“The key to building an affordable future must be education”, says Kundoo “and many thanks to Italcementi for supporting our installation at the 15th Venice Architecture Biennale. My architectural projects are about building knowledge across the community – craftspeople, engineers, designers, students, manufacturers, users – and empowering them to get the housing they need and can afford to have. The emphasis is on affordability through efficiency and inclusivity,” she adds. Kundoo relates Aravena’s theme of the battleground for architectural progress to the issue of processing dualities: “When the opposites in a duality work in union, there is enrichment and knowledge. If the quest for knowledge is ahead of the action, there is evolution (Mahabharata). If the impulse of action is ahead of reflection there can be destruction. Knowledge informs the act of building, and building widens knowledge.”
The installation at the Biennale this year physically places these dualities either side of the Arsenale’s walls. The visitor’s journey between the dualities represents the ‘Front’ from which Kundoo is ‘reporting’. To the left hand side is ‘Spirit’: 1:50 models of the practice’s variants on housing solutions and public buildings, showing their relationship to external space. Amongst these is Light Matters Housing, an origami principal that offers high-speed, resilient shelter.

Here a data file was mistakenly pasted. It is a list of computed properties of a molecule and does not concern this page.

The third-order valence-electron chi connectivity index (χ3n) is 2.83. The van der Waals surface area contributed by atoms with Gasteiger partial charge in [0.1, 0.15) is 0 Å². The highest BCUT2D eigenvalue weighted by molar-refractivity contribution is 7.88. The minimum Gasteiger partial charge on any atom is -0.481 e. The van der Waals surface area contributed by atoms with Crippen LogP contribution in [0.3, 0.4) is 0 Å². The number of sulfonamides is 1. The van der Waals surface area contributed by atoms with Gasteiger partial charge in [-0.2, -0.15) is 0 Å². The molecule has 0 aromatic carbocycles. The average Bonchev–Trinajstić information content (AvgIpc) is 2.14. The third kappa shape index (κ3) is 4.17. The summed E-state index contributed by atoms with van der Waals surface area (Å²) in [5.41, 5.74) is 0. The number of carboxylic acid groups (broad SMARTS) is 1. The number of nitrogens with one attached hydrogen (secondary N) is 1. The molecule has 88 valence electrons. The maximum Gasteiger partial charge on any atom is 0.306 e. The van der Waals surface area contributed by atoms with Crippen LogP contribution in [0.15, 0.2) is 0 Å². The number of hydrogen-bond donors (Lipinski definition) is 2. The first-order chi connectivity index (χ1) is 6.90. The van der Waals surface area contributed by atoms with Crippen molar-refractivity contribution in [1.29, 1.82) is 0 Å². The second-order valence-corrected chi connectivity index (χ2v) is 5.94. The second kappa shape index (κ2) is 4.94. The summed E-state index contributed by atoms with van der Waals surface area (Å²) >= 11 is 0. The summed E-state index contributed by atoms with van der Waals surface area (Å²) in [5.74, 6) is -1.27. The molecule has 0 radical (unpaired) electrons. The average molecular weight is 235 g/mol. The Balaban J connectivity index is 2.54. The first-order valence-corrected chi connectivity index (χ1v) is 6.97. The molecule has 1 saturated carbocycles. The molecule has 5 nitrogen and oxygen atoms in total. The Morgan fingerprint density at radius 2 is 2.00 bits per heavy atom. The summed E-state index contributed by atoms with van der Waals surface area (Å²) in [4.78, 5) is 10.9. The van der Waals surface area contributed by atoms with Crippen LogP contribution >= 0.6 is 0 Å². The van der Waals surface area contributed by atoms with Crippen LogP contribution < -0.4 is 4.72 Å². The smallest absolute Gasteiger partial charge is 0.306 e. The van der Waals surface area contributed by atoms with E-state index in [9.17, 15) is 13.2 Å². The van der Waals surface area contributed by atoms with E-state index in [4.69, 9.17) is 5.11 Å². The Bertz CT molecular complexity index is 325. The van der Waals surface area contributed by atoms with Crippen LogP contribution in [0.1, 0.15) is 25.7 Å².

To the right hand side is `Matter’: physical samples of material research and 1:5 scale tectonic models showing how the different elements are assembled. The models have been produced by IUAV Venice, through a workshop held there. Situated at the intersection of these, the 1:1 scale central pieces suggest the potential for synthesis if the dualities, to the left and right, work together. They are equally suitable for urban and rural contexts: a Full Fill Home – a ferrocement house that can be assembled in 6 days and dismantled in a day; and an EASY WC – 6 prefabricated ferrocement elements that can be assembled in one day.
RECYCLING MATERIALS, RECYCLING KNOWLEDGE